Notes by Robin Hull
Penguin Music Magazine (1948)


Few orchestral works of recent times have enjoyed a more well-deserved success than E J Moeran's Sinfonietta, of which an excellent near-miniature score is now published. The score provides a capital instance of a work that won cordial opinions at the outset, and whose significance has been confirmed in the light of later performances.

It was widely recognised from the first that what seemed to be occasional (though of course unconscious) echoes of Sibelius are purely incidental to a composer whose cardinal individuality is beyond dispute. Still, it is a point of elementary fairness to pin down what may strike the listener as Sibelian affinities, even if these amount to singularly little, and then give the chapter and verse to which any composer is entitled.

It must suffice here to mention two examples. The first comes at Fig. 12 (1st mvmt.) where the woodwind phrases, whose material has already been introduced, crystallize in a manner which Sibelius has certainly made familiar. The second occures at Fig. 56 (3rd mvmt.) where the following run of semi-quavers may bring to mind a feature of the Sibelian method, though, one need scarcely add, nothing of any manner or matter except Moeran's own.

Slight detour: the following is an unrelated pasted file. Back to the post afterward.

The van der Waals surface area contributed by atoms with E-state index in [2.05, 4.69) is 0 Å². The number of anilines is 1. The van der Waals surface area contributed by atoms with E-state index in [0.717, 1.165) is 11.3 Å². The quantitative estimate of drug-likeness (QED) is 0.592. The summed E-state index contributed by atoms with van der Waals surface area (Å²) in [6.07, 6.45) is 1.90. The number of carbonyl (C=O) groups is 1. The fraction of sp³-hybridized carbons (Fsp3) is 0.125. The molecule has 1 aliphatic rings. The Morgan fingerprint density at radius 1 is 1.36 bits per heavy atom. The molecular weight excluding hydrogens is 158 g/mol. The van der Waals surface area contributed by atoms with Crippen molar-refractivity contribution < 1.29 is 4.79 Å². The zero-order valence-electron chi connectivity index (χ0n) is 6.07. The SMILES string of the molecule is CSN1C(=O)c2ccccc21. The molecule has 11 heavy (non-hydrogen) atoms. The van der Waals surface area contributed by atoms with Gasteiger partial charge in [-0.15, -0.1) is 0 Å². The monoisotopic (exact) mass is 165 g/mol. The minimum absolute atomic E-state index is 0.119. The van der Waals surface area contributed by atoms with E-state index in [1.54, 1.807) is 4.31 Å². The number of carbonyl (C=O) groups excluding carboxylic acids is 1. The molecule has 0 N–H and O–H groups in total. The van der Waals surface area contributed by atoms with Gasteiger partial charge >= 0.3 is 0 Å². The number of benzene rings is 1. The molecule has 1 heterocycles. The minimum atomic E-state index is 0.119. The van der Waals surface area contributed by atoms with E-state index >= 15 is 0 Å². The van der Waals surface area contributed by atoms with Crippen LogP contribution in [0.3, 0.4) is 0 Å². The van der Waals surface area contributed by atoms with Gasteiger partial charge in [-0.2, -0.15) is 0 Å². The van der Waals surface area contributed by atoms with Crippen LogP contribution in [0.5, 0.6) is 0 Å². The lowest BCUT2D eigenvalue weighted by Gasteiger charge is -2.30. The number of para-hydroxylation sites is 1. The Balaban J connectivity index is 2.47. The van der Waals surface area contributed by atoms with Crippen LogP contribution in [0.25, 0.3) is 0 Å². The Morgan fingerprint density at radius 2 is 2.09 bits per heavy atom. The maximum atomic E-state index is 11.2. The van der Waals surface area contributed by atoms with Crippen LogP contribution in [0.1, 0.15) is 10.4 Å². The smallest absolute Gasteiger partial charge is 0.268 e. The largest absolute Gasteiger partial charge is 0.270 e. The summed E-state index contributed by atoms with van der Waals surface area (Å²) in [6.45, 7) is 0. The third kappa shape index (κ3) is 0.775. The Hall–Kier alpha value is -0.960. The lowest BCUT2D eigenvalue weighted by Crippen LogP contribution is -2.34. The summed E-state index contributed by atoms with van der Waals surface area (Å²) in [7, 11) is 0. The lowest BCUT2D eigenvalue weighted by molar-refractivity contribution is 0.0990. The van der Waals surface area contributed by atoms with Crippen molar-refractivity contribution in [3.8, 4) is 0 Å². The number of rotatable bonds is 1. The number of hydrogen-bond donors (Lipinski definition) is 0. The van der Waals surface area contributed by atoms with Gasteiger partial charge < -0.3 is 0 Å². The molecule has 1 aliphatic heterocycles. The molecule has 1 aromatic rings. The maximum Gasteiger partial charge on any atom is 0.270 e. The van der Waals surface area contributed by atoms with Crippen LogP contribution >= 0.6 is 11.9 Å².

The cumulative effect of such affinities strike me as almost negligible, and worth mentioning only because these points, if evident at first hearing, require that the perceptive listener shall place them in the correct perspective. For the rest, there is little need to stress the resounding originality of a work whose fame has become established far outside our own country.

The 'Theme and Variations' (2nd mvmt.) have a richness and resource whose imaginative eloquence has seldom been exceeded by any composer in recent times. And the score, taken as a whole, proves yet again that, in the expression of sheer beauty, Moeran can bring to bear an inspiration reaching supreme heights.

Penguin Music Magazine No. 5, 1948
New Music - Robin Hull

 

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...a richness and resource whose imaginative eloquence has seldom been exceeded by any composer in recent times...